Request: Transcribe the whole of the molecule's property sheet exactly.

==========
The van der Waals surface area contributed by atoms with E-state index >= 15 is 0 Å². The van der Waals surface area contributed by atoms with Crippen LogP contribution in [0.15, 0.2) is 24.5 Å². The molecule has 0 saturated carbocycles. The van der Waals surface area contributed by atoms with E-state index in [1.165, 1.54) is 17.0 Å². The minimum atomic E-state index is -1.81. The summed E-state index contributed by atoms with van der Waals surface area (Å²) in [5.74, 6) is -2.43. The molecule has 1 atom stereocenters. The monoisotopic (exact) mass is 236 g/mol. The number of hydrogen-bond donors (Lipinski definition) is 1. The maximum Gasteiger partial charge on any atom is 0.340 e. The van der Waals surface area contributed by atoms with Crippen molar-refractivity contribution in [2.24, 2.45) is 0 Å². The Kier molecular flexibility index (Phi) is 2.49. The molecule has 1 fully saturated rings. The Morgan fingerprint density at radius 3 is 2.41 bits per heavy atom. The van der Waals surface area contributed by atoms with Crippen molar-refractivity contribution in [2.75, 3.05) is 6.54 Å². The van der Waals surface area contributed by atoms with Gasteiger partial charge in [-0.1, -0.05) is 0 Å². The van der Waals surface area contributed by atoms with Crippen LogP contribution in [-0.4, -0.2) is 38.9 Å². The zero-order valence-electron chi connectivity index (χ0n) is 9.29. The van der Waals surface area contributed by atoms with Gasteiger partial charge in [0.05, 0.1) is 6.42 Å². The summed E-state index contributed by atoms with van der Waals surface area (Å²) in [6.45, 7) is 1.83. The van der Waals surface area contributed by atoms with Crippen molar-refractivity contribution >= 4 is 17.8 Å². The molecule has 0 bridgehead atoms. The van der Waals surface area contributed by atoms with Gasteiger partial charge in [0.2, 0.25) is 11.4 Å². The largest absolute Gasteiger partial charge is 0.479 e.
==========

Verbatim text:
The van der Waals surface area contributed by atoms with E-state index >= 15 is 0 Å². The van der Waals surface area contributed by atoms with Crippen LogP contribution in [0.15, 0.2) is 24.5 Å². The molecule has 0 saturated carbocycles. The van der Waals surface area contributed by atoms with E-state index in [1.165, 1.54) is 17.0 Å². The minimum atomic E-state index is -1.81. The summed E-state index contributed by atoms with van der Waals surface area (Å²) in [5.74, 6) is -2.43. The molecule has 1 atom stereocenters. The monoisotopic (exact) mass is 236 g/mol. The number of hydrogen-bond donors (Lipinski definition) is 1. The maximum Gasteiger partial charge on any atom is 0.340 e. The van der Waals surface area contributed by atoms with Crippen molar-refractivity contribution in [2.24, 2.45) is 0 Å². The Kier molecular flexibility index (Phi) is 2.49. The molecule has 1 fully saturated rings. The Morgan fingerprint density at radius 3 is 2.41 bits per heavy atom. The van der Waals surface area contributed by atoms with Crippen molar-refractivity contribution in [2.75, 3.05) is 6.54 Å². The van der Waals surface area contributed by atoms with Gasteiger partial charge in [-0.1, -0.05) is 0 Å². The van der Waals surface area contributed by atoms with Crippen LogP contribution in [-0.4, -0.2) is 38.9 Å². The zero-order valence-electron chi connectivity index (χ0n) is 9.29. The van der Waals surface area contributed by atoms with Gasteiger partial charge in [0.05, 0.1) is 6.42 Å². The summed E-state index contributed by atoms with van der Waals surface area (Å²) in [6.45, 7) is 1.83. The van der Waals surface area contributed by atoms with Crippen molar-refractivity contribution >= 4 is 17.8 Å². The molecule has 0 bridgehead atoms. The van der Waals surface area contributed by atoms with Gasteiger partial charge in [0.2, 0.25) is 11.4 Å². The largest absolute Gasteiger partial charge is 0.479 e.